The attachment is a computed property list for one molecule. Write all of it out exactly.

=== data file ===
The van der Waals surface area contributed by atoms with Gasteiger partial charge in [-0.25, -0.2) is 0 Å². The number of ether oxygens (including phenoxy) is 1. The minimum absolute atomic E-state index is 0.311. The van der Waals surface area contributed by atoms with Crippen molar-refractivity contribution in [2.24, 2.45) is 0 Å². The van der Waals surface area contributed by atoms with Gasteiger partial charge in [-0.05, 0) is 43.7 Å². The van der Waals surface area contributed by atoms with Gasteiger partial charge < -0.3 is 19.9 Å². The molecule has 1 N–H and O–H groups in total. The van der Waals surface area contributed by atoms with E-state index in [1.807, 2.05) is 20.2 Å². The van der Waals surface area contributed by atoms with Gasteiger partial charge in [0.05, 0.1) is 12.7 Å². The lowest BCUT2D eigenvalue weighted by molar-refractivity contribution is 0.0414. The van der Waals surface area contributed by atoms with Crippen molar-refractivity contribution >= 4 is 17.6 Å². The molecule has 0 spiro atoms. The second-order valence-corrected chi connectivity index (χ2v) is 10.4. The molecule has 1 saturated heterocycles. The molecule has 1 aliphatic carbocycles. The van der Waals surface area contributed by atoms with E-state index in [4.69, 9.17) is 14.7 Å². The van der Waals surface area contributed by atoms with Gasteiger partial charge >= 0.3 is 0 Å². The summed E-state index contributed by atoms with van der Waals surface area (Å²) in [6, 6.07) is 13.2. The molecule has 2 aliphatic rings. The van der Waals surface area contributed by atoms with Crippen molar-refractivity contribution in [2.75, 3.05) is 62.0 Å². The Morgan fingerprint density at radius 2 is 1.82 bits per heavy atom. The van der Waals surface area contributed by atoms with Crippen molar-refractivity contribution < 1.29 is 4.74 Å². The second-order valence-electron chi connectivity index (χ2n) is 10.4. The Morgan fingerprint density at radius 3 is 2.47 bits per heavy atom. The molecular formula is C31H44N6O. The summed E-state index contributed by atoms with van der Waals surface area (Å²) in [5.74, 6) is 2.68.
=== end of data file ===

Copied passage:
The van der Waals surface area contributed by atoms with Gasteiger partial charge in [-0.25, -0.2) is 0 Å². The number of ether oxygens (including phenoxy) is 1. The minimum absolute atomic E-state index is 0.311. The van der Waals surface area contributed by atoms with Crippen molar-refractivity contribution in [2.24, 2.45) is 0 Å². The van der Waals surface area contributed by atoms with Gasteiger partial charge in [-0.05, 0) is 43.7 Å². The van der Waals surface area contributed by atoms with Gasteiger partial charge < -0.3 is 19.9 Å². The molecule has 1 N–H and O–H groups in total. The van der Waals surface area contributed by atoms with E-state index in [1.807, 2.05) is 20.2 Å². The van der Waals surface area contributed by atoms with Gasteiger partial charge in [0.05, 0.1) is 12.7 Å². The lowest BCUT2D eigenvalue weighted by molar-refractivity contribution is 0.0414. The van der Waals surface area contributed by atoms with Crippen molar-refractivity contribution >= 4 is 17.6 Å². The molecule has 0 spiro atoms. The second-order valence-corrected chi connectivity index (χ2v) is 10.4. The molecule has 1 saturated heterocycles. The molecule has 1 aliphatic carbocycles. The van der Waals surface area contributed by atoms with E-state index in [4.69, 9.17) is 14.7 Å². The van der Waals surface area contributed by atoms with Gasteiger partial charge >= 0.3 is 0 Å². The summed E-state index contributed by atoms with van der Waals surface area (Å²) in [6, 6.07) is 13.2. The molecule has 2 aliphatic rings. The van der Waals surface area contributed by atoms with Crippen molar-refractivity contribution in [2.75, 3.05) is 62.0 Å². The Morgan fingerprint density at radius 2 is 1.82 bits per heavy atom. The van der Waals surface area contributed by atoms with Crippen molar-refractivity contribution < 1.29 is 4.74 Å². The second-order valence-electron chi connectivity index (χ2n) is 10.4. The Morgan fingerprint density at radius 3 is 2.47 bits per heavy atom. The molecular formula is C31H44N6O. The summed E-state index contributed by atoms with van der Waals surface area (Å²) in [5.74, 6) is 2.68.